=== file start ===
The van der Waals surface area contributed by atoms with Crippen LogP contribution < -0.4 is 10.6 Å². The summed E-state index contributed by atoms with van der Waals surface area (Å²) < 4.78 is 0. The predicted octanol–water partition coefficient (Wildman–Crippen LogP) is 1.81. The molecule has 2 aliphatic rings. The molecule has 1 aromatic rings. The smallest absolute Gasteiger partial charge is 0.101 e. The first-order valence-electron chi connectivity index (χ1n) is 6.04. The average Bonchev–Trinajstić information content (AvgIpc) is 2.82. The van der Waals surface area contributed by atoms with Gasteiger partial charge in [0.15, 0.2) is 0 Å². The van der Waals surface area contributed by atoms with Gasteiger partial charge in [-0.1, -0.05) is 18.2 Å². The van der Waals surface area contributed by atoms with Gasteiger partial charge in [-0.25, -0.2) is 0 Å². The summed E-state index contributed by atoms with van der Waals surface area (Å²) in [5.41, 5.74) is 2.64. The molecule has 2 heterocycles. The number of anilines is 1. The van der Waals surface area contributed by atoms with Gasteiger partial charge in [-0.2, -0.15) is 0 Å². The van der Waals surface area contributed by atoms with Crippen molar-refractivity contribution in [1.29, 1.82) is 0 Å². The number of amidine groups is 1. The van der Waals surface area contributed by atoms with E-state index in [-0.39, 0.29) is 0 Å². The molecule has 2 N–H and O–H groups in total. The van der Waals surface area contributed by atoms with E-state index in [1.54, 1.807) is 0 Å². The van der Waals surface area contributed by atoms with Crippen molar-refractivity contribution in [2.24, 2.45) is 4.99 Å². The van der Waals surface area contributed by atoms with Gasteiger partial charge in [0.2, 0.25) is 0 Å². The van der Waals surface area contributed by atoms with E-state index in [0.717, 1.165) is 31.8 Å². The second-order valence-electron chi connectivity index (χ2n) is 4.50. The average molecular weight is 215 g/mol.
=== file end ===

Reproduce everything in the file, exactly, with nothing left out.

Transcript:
The van der Waals surface area contributed by atoms with Crippen LogP contribution < -0.4 is 10.6 Å². The summed E-state index contributed by atoms with van der Waals surface area (Å²) < 4.78 is 0. The predicted octanol–water partition coefficient (Wildman–Crippen LogP) is 1.81. The molecule has 2 aliphatic rings. The molecule has 1 aromatic rings. The smallest absolute Gasteiger partial charge is 0.101 e. The first-order valence-electron chi connectivity index (χ1n) is 6.04. The average Bonchev–Trinajstić information content (AvgIpc) is 2.82. The van der Waals surface area contributed by atoms with Gasteiger partial charge in [0.15, 0.2) is 0 Å². The van der Waals surface area contributed by atoms with Gasteiger partial charge in [-0.1, -0.05) is 18.2 Å². The van der Waals surface area contributed by atoms with Gasteiger partial charge in [-0.25, -0.2) is 0 Å². The summed E-state index contributed by atoms with van der Waals surface area (Å²) in [5.41, 5.74) is 2.64. The molecule has 2 heterocycles. The number of anilines is 1. The van der Waals surface area contributed by atoms with Gasteiger partial charge in [-0.2, -0.15) is 0 Å². The van der Waals surface area contributed by atoms with Crippen molar-refractivity contribution in [1.29, 1.82) is 0 Å². The number of amidine groups is 1. The van der Waals surface area contributed by atoms with E-state index in [-0.39, 0.29) is 0 Å². The molecule has 2 N–H and O–H groups in total. The van der Waals surface area contributed by atoms with E-state index in [1.54, 1.807) is 0 Å². The van der Waals surface area contributed by atoms with Crippen molar-refractivity contribution in [2.24, 2.45) is 4.99 Å². The van der Waals surface area contributed by atoms with Gasteiger partial charge in [0.2, 0.25) is 0 Å². The van der Waals surface area contributed by atoms with E-state index in [0.717, 1.165) is 31.8 Å². The second-order valence-electron chi connectivity index (χ2n) is 4.50. The average molecular weight is 215 g/mol.